Baconian Tutorial

Background

The Baconian cipher is one of the earliest examples of what is now called a ‘fractionated’ cipher. Essentially, individual letters are enciphered as 5 character groups. Each letter is represented by a unique 5 character group of a/b characters (Note that this is essentially a binary system with each letter represented by a binary number). The ACA uses the following Baconian table:

A aaaaa   E aabaa   I/J abaaa   N abbaa   R baaaa   W babaa
B aaaab F aabab K abaab O abbab S baaab X babab
C aaaba G aabba L ababa P abbba T baaba Y babba
D aaabb H aabbb M ababb Q abbbb U/V baabb Z babbb

The Encipherment System:

PT:  H      E      L      P
CT:  aabbb  aabaa  ababa  abbba

The a/b units can be further concealed by assigning an a/b value to each letter of the alphabet. For example, consider the following cipher ‘alphabet’ and the above message:

P: ABCDEFGHIJKLMNOPQRSTUVWXYZ
V: aabbbbabbbbbaabbaaaaababab
 PT:  H      E      L      P
a/b:  aabbb  aabaa  ababa  abbba
 CT:  QUICK  BROWN  TIGER  SHEDS

In this case, a double encipherment has been used to hide the simple message ‘help’. The cipher text will read ‘QUICK BROWN TIGER SHEDS’. By replacing the cipher text letters with their a/b equivalents, the underlaying letters can be determined and the plain text recovered.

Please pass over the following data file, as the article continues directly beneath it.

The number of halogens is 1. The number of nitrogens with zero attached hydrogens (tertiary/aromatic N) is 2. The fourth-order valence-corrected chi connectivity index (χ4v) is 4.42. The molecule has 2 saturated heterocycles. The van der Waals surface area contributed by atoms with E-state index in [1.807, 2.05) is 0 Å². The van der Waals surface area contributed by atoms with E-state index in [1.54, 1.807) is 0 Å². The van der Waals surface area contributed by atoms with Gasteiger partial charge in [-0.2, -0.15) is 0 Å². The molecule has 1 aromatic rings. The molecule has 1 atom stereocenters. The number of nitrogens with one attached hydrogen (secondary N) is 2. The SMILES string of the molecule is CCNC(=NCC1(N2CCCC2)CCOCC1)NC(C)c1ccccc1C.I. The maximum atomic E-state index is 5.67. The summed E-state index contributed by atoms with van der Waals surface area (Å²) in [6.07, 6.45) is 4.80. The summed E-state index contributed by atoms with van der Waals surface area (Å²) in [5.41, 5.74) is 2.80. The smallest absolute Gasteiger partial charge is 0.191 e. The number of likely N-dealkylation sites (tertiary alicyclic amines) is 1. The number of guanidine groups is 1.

Note that a Baconian can be used in many other ways. For instance, only the first letters of each word may represent an a/b. Symbols or pictures can also be used. For this reason, Baconian ciphers can be popular for use with ornamental ciphers. However, this cipher is a bit impractical for everyday use since the cipher text is at least 5 times larger than the plain text.

Example:

We will be using JA05 E-05 as an example. This is a five alphabet Baconian, but we will only work with the first encoded message. The cipher text is:

QNGBU FAARA DSHBB NARKT NBXUM BYFTI CKBMK NELFH NWWID HCIVI BKPBK
BFLGA BWKRH VBBUA NEZSK CATCO IHRLK NMCHE CBVBK BHVJY NAQBB KRJAB
NRWNH PKWOG BBDZR BHXIG OFHAM

We are given the crib ‘Said’.

Start with the crib. The Baconian system would encipher this as follows:

PT:  S      A      I      D
a/b:  baaab  aabaa  abaaa  aaabb

This a/b pattern must be hidden in the cipher text. The job of the cryptanalyst is to use this pattern to begin to uncover the a/b values assigned to the cipher text letters. This is easier than it first appears. The primary tool used here is to compare the a/b pattern of the crib with the cipher text and look for contradictions. For example, if the crib were placed at position 2, the following would result: